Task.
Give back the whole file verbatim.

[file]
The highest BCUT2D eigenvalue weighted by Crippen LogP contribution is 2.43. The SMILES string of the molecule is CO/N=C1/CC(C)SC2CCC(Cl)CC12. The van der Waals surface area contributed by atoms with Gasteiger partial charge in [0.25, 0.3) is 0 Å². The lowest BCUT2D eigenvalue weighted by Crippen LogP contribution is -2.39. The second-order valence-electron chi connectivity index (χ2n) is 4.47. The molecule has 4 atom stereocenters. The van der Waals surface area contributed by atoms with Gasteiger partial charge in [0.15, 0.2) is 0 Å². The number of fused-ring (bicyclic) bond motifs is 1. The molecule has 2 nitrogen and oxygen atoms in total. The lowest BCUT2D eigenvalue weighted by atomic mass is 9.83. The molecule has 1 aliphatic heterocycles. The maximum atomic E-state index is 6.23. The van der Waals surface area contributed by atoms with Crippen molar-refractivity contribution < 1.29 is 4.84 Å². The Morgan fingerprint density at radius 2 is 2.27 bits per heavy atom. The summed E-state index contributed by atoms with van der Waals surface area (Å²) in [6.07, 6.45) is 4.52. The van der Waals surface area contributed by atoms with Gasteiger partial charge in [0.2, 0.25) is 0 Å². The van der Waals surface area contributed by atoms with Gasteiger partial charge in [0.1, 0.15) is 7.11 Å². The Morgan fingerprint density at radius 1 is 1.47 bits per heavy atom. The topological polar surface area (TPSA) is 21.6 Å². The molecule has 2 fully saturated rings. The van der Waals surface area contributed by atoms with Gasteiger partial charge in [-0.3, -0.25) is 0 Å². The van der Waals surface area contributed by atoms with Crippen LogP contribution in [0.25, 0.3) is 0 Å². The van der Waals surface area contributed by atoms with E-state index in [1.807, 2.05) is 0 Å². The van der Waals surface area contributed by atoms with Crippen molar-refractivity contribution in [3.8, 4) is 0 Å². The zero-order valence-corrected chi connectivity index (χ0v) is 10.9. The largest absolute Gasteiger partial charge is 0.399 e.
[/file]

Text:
The highest BCUT2D eigenvalue weighted by Crippen LogP contribution is 2.43. The SMILES string of the molecule is CO/N=C1/CC(C)SC2CCC(Cl)CC12. The van der Waals surface area contributed by atoms with Gasteiger partial charge in [0.25, 0.3) is 0 Å². The lowest BCUT2D eigenvalue weighted by Crippen LogP contribution is -2.39. The second-order valence-electron chi connectivity index (χ2n) is 4.47. The molecule has 4 atom stereocenters. The van der Waals surface area contributed by atoms with Gasteiger partial charge in [0.15, 0.2) is 0 Å². The number of fused-ring (bicyclic) bond motifs is 1. The molecule has 2 nitrogen and oxygen atoms in total. The lowest BCUT2D eigenvalue weighted by atomic mass is 9.83. The molecule has 1 aliphatic heterocycles. The maximum atomic E-state index is 6.23. The van der Waals surface area contributed by atoms with Crippen molar-refractivity contribution < 1.29 is 4.84 Å². The Morgan fingerprint density at radius 2 is 2.27 bits per heavy atom. The summed E-state index contributed by atoms with van der Waals surface area (Å²) in [6.07, 6.45) is 4.52. The van der Waals surface area contributed by atoms with Gasteiger partial charge in [0.2, 0.25) is 0 Å². The van der Waals surface area contributed by atoms with Gasteiger partial charge in [0.1, 0.15) is 7.11 Å². The Morgan fingerprint density at radius 1 is 1.47 bits per heavy atom. The topological polar surface area (TPSA) is 21.6 Å². The molecule has 2 fully saturated rings. The van der Waals surface area contributed by atoms with Gasteiger partial charge in [-0.3, -0.25) is 0 Å². The van der Waals surface area contributed by atoms with Crippen LogP contribution in [0.25, 0.3) is 0 Å². The van der Waals surface area contributed by atoms with E-state index in [1.807, 2.05) is 0 Å². The van der Waals surface area contributed by atoms with Crippen molar-refractivity contribution in [3.8, 4) is 0 Å². The zero-order valence-corrected chi connectivity index (χ0v) is 10.9. The largest absolute Gasteiger partial charge is 0.399 e.